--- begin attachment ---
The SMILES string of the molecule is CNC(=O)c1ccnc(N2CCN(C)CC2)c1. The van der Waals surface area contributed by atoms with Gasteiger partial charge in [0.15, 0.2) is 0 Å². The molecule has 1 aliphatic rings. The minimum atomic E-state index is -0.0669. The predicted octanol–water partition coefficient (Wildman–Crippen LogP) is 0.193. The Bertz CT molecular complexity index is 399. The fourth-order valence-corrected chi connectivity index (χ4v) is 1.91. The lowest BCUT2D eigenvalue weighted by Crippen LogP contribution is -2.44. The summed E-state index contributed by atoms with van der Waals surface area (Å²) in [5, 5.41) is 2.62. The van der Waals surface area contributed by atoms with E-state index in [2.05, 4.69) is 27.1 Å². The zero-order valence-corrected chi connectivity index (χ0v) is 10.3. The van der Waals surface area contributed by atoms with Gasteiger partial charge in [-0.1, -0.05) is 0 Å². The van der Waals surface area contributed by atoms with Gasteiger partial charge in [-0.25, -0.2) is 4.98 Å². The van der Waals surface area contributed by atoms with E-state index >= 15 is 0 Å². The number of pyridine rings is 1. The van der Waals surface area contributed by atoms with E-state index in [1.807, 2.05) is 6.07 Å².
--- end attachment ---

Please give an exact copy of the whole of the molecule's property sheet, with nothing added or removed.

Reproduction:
The SMILES string of the molecule is CNC(=O)c1ccnc(N2CCN(C)CC2)c1. The van der Waals surface area contributed by atoms with Gasteiger partial charge in [0.15, 0.2) is 0 Å². The molecule has 1 aliphatic rings. The minimum atomic E-state index is -0.0669. The predicted octanol–water partition coefficient (Wildman–Crippen LogP) is 0.193. The Bertz CT molecular complexity index is 399. The fourth-order valence-corrected chi connectivity index (χ4v) is 1.91. The lowest BCUT2D eigenvalue weighted by Crippen LogP contribution is -2.44. The summed E-state index contributed by atoms with van der Waals surface area (Å²) in [5, 5.41) is 2.62. The van der Waals surface area contributed by atoms with E-state index in [2.05, 4.69) is 27.1 Å². The zero-order valence-corrected chi connectivity index (χ0v) is 10.3. The van der Waals surface area contributed by atoms with Gasteiger partial charge in [-0.1, -0.05) is 0 Å². The van der Waals surface area contributed by atoms with Gasteiger partial charge in [-0.25, -0.2) is 4.98 Å². The van der Waals surface area contributed by atoms with E-state index >= 15 is 0 Å². The number of pyridine rings is 1. The van der Waals surface area contributed by atoms with E-state index in [1.807, 2.05) is 6.07 Å².